- El Bahlouli, A.; Leukauf, D.; Platis, A.; Berge, K. Z.; Bange, J.; Knaus, H.: Validating CFD predictions of flow over an escarpment using ground-based and airborne measurement devices. Energies 2020, 13, 4688; doi:10.3390/en13184688
- Letzgus, P; El Bahlouli, A; Leukauf, D.; Hofsäß, M.; Lutz, T.; Krämer, E: Microscale CFD Simulations of a Wind Energy Test Site in the Swabian Alps with Mesoscale Based Inflow Data. J. Phys.: Conf. Ser. 1618 (2020), doi:10.1088/1742-6596/1618/6/062021
- S. Barber, A. Schubiger, S. Koller, A. Rumpf, H. Knaus and H. Nordborg: Actual Total Cost reduction of commercial CFD modelling tools for Wind Resource Assessment in complex terrain. J. Phys.: Conf. Ser. 1618 (2020)
zum Berge, K., Schoen, M., Mauz, M. Platis, A., van Kesteren, B., ·Leukauf, D., · El Bahlouli, A. · Letzgus, P., Knaus, H, Bange,J.: A Two-Day Case Study: Comparison of Turbulence Data from an Unmanned Aircraft System with a Model Chain for Complex Terrain. Boundary-Layer Meteorol (2021). https://doi.org/10.1007/s10546-021-00608-2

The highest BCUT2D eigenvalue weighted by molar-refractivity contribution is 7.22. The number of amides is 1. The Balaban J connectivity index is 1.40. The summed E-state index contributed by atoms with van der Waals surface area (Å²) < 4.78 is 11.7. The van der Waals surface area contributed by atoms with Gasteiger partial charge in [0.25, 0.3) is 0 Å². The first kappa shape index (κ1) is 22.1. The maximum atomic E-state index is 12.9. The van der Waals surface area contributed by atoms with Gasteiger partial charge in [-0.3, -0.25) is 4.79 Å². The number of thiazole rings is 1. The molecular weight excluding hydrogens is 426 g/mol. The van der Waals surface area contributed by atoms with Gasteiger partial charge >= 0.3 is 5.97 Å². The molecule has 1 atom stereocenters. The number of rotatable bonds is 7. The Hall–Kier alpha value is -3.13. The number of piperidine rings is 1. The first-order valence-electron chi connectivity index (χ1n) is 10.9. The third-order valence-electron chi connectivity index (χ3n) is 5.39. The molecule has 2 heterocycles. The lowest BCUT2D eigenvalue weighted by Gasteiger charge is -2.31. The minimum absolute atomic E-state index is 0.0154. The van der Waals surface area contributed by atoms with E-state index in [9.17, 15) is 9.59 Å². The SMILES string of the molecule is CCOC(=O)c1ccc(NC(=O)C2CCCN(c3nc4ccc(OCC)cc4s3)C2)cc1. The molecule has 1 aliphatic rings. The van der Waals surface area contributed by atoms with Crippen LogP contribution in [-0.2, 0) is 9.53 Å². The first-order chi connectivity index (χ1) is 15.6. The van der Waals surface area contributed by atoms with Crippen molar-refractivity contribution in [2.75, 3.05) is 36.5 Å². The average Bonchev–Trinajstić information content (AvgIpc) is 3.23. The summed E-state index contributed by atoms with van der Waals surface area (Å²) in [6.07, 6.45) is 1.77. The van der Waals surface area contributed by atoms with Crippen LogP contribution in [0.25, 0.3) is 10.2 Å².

Barber, S.; Schubiger, A.; Koller, S.; Eggli, D.; Radi, A.; Rumpf, A.; Knaus, H. A New Decision Process for Choosing the Wind Resource Assessment Workflow with the Best Compromise between Accuracy and costs for a Given Project in Complex Terrain. Energies 2022, 15, 1110. https://doi.org/10.3390/en15031110
S. Barber, A. Schubiger, S. Koller, D. Eggli, A. Radi, A. Rumpf, H. Knaus: The wide range of factors contributing to wind resource assessment accuracy in complex terrain. Wind Energ. Sci., 7, 1503–1525, 2022, https://doi.org/10.5194/wes-7-1503-202.
zum Berge, K., Gaiser, A., Platis, A., Knaus, H. and Bange, J. (2022) Seasonal Changes in Boundary-Layer Flow over a Forested Escarpment Measured by an Uncrewed Aircraft System, Boundary Layer Meteorology, https://doi.org/10.1007/s10546-022-00743-4